Writers of the Future and Scientology, Redux
I sent the manuscript for Terminal Alliance to my editor and agent on Sunday, which means I am now allowed to stop and breathe and catch up on a little of what’s been happening in the world recently. I wanted to start with the discussion about the Writers of the Future contest that’s been making the rounds.
I was a first prize winner in the contest back in 1998, and attended the 1999 workshop. My story was published in Volume 15. At the time, I knew L. Ron Hubbard, the founder of the contest, was also the founder of Scientology. We were told the contest and its finances were completely separate from the church.
In 2012, I talked about some of the reasons I no longer believed the “firewall” between the church and the contest was as strong as we’d been told.
That was six years ago. Since then, I’ve learned more about people’s experiences, how the contest operates, and the alleged firewall between the church and the contest.
The Writers of the Future trademark is registered to the Church of Spiritual Technology. As of 1994, Scientology owned the WotF trademark. Ownership was transferred in 1997 to the L. Ron Hubbard Library…which has the exact same address and correspondent as the Church of Spiritual Technology.
The workshop is taught using materials from Dianetics. J. W. Alden posted a thread with one of the first handouts the writers receive at the WotF workshop. I remember that particular worksheet from my own workshop week. What I didn’t know until Alden pointed it out was that the text of that worksheet comes directly from page one of Dianetics.
Transphobic edits. Keffy R. M. Kehrli was a WotF winner in 2011. His story “Bonehouse” was, to the best of his knowledge, the only story to receive any edits that year. The edits in question? Removing references about a trans character who was transitioning.
The anthology sells poorly…except to Scientologists. Jason Sanford investigated the Bookscan numbers for previous WotF anthologies. He found sales to be relatively low, but with an unusual anomaly:
“Across this three week period sales match up extremely well with related Scientology locations, which would suggest more than 90% of total sales are bought in locations with a large Scientology presence.”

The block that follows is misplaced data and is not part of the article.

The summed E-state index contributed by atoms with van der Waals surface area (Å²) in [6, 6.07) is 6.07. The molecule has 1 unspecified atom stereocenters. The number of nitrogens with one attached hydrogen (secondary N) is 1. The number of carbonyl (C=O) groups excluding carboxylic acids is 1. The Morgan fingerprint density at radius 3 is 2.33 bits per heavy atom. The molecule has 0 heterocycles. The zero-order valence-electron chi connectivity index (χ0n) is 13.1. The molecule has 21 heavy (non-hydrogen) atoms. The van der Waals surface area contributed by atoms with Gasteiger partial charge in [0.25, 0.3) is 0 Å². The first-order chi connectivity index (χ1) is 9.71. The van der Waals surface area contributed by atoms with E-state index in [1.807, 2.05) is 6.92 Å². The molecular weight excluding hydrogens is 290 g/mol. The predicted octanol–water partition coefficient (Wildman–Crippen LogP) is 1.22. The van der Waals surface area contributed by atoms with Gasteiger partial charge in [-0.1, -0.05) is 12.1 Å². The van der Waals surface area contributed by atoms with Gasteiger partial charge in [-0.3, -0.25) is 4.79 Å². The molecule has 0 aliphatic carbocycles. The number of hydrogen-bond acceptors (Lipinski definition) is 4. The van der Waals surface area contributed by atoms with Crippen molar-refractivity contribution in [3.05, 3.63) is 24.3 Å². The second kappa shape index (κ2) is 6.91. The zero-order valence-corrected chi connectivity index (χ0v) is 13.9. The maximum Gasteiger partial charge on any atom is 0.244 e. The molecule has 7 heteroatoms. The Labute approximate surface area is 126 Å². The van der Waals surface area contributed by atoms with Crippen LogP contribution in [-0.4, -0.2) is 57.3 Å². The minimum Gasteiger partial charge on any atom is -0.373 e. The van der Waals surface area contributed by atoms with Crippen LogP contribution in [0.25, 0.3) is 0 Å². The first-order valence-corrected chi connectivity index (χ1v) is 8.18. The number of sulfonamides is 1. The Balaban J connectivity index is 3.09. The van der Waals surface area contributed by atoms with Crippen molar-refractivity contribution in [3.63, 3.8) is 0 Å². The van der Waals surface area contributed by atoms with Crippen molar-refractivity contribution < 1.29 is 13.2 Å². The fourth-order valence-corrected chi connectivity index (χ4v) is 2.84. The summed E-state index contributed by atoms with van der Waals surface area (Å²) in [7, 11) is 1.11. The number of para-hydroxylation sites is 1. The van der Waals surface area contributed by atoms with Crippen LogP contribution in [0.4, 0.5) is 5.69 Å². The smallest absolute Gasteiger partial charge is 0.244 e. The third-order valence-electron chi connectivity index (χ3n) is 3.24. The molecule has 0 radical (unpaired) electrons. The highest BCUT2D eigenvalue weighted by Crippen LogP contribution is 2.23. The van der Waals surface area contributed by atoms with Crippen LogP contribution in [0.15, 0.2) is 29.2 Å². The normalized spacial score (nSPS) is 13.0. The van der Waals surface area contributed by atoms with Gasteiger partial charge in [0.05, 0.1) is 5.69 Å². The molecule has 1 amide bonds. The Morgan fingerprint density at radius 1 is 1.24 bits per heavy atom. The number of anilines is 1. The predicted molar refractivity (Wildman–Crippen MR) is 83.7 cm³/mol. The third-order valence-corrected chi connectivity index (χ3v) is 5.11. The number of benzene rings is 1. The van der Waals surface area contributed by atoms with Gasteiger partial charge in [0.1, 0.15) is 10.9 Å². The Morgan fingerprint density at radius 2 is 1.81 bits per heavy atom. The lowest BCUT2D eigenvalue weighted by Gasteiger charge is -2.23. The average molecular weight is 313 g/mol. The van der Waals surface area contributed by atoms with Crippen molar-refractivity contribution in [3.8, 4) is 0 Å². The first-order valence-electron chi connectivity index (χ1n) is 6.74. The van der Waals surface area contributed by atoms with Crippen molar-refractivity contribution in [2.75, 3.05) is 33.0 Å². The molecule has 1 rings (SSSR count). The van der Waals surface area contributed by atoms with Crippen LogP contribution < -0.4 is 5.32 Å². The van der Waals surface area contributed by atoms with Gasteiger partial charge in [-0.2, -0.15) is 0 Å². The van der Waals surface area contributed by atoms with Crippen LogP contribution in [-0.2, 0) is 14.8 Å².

This would not be the first time the church encouraged or forced members to buy books with Hubbard’s name on them.
The publicity machine has gotten much more intense since 1999. Winner Anaea Lay wrote about her mixed feelings after the workshop. One quote that jumped out at me was, “The winners are not real people to ASI. It’s not malicious. From ASI’s perspective, there are no real people, just pawns in their great publicity machine designed to sell books with L. Ron Hubbard’s name on them.”
WotF Staffers are all Scientologists. This point was made by ex-Scientologist Dierdre Saoirse Moen, and affirmed by contest director Joni Labaqui in a letter to Frank Wu (see Edit 4 in the linked blog post).
- Why does this matter? I see two things here. One is that it undermines the idea of any real barrier between the church and the contest. The other is various reports of unfair labor practices within Scientology, and whether the people working at WotF are a part of that.
Winner speeches are allegedly used at Scientology ceremonies. Former Scientologist Mike Rinder writes that the winners’ speeches and photos are used at weekly Scientology “graduation” ceremonies, as a way of bestowing legitimacy on both L. Ron Hubbard and the church.
WotF Presence at the 1987 Worldcon. Conspiracy Theories, edited by Chris Evans, is a chapbook discussing the presence of Author Services Inc and related manifestations of L. Ron Hubbard at Conspiracy, the 1987 World SF Convention in Brighton, England. I’m not sure how much weight to give events from more than 30 years ago, but it’s part of the history, so I thought it worth including the link.
None of this makes me any less proud of my winning story from 20 years ago. The judges are not Scientologists, and they chose my sword and sorcery piece as one of the best stories they saw that year. I enjoyed the workshop, made some friends, and had a wonderful experience.